Have you ever had an excellent experience with a server in a restaurant? How about the person who helps you at a hotel or car rental desk? Do you think about how someone like that can help enhance your employer brand (and wonder if they might be interested in changing jobs)?
Big smiles, easy to communicate with, kind, and pleasant problem solvers… these are some of the characteristics that immediately come to mind as I think about those pleasant… even delightful experiences.
It’s easy to forget, especially if you work in an office where you don’t see customers, how these people are the face of your organization to your customer. But many times they are the very most important people that enhance your employer brand (or, destroy your employer brand with with a sharp tongue, or impatience for the customer).
I recently checked in at a hotel and had the desk clerk argue with me about a few things. Arguing with me about one thing is bad enough, but there were at least three things she argued about. It was frustrating. It was not delightful. What should have been an awesome experience to welcome me to the property became a sour experience that bugged me my entire stay.
For all the marketers, operations specialists, and strategists involved in giving me a delightful hospitality experience, there was that one person who I actually saw, met, and talked with face-to-face who had a massive impact on the company’s brand.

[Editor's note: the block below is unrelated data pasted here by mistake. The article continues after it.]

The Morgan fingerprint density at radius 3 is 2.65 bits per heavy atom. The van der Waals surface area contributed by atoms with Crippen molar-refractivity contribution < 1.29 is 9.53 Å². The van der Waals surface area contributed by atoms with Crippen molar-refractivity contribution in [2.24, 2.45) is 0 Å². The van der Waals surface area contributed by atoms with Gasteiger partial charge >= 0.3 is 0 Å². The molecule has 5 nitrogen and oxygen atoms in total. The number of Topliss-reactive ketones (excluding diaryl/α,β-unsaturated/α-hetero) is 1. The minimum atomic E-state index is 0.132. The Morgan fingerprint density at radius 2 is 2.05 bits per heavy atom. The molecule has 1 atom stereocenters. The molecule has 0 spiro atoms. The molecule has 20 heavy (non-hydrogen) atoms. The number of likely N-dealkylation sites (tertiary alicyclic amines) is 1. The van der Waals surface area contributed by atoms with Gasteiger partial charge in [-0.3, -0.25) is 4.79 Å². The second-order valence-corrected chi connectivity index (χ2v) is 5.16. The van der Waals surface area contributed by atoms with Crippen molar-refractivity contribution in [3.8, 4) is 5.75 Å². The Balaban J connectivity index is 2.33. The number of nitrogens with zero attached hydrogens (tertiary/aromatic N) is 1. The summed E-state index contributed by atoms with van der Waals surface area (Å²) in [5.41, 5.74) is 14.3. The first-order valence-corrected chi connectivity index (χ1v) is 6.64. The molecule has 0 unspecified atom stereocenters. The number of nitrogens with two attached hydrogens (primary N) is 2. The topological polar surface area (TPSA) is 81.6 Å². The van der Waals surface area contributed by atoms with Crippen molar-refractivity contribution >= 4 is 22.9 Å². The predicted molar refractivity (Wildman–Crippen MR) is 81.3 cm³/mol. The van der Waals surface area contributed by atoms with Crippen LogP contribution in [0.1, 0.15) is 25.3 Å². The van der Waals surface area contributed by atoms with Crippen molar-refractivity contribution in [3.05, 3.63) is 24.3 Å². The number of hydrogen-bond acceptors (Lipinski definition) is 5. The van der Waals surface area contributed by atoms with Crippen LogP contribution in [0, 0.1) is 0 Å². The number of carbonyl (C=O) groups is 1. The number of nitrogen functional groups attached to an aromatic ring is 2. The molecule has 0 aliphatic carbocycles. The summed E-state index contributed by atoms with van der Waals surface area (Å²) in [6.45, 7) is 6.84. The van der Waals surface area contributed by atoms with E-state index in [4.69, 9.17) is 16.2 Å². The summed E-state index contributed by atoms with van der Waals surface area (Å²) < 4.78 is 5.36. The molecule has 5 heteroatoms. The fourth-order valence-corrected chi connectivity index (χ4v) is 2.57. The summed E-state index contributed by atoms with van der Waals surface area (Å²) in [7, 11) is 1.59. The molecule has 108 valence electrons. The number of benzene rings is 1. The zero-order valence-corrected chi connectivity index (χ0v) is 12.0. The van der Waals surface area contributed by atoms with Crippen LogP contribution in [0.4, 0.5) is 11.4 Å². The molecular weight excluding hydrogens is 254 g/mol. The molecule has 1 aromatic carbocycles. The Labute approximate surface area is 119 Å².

The funny thing? She probably made less than half, or a quarter, of some of those other jobs. But she had the most, and deepest, impact on how I perceived the organizational brand. She was the face of the organization when I checked in. She was the face of the organization the next day when I had to go to the front desk for something.
Every organizational leader needs to understand the impact that one person, likely a low-paid person, has on your employer brand. No amount of people and hours of meetings can make up for a bad interaction with a customer. Well, maybe you can make up for it, but why spend all those resources when you could simply deliver better experiences to your customers? You need to enhance your employer brand, always, and you need to include the face of your organization as a critical part of that. Here are four ideas, we’d love to hear what you would add:
Enhance Your Employer Brand by Empowering the Face of Your Organization
My wife shared an experience she had at a grocery store in the midwest that had a very liberal policy with regard to price checking items that didn’t have a price sticker on them. The cashier was empowered to listen to, and trust, the customer. Appalling, isn’t it? To think that a customer might tell you that the widget they wanted to get was 2.99… and the cashier put that into the system and moved on.
Contrast that to what I’ve been asked to do: Go back to the shelf and get an item with a sticker on it. Or, more recently, take a picture of where the item was. No big deal, usually… unless it’s on the other side of a big box store, which means you are walking a half mile round trip just to get a price.
Of course, sometimes the cashier makes the journey, or they call a manager over, or they yell over to their colleague just to double check the price you told them and make sure you weren’t stealing fifty cents from them.